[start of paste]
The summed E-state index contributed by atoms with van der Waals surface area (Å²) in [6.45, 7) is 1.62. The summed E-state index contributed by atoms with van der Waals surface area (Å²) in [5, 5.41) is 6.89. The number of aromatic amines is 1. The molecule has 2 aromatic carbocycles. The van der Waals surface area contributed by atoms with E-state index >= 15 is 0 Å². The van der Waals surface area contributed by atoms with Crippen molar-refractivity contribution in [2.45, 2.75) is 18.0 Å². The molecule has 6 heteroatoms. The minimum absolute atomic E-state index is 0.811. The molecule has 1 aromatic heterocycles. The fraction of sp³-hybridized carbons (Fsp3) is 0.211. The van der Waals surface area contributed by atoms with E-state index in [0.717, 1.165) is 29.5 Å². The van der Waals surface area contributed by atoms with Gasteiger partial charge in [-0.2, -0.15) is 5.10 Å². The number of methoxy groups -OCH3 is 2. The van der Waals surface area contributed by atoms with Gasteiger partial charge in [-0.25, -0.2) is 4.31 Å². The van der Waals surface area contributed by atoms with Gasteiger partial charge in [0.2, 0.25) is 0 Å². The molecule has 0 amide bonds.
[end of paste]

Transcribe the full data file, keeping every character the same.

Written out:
The summed E-state index contributed by atoms with van der Waals surface area (Å²) in [6.45, 7) is 1.62. The summed E-state index contributed by atoms with van der Waals surface area (Å²) in [5, 5.41) is 6.89. The number of aromatic amines is 1. The molecule has 2 aromatic carbocycles. The van der Waals surface area contributed by atoms with E-state index >= 15 is 0 Å². The van der Waals surface area contributed by atoms with Crippen molar-refractivity contribution in [2.45, 2.75) is 18.0 Å². The molecule has 6 heteroatoms. The minimum absolute atomic E-state index is 0.811. The molecule has 1 aromatic heterocycles. The fraction of sp³-hybridized carbons (Fsp3) is 0.211. The van der Waals surface area contributed by atoms with E-state index in [0.717, 1.165) is 29.5 Å². The van der Waals surface area contributed by atoms with Gasteiger partial charge in [-0.2, -0.15) is 5.10 Å². The number of methoxy groups -OCH3 is 2. The van der Waals surface area contributed by atoms with Gasteiger partial charge in [-0.25, -0.2) is 4.31 Å². The van der Waals surface area contributed by atoms with Gasteiger partial charge in [0.2, 0.25) is 0 Å². The molecule has 0 amide bonds.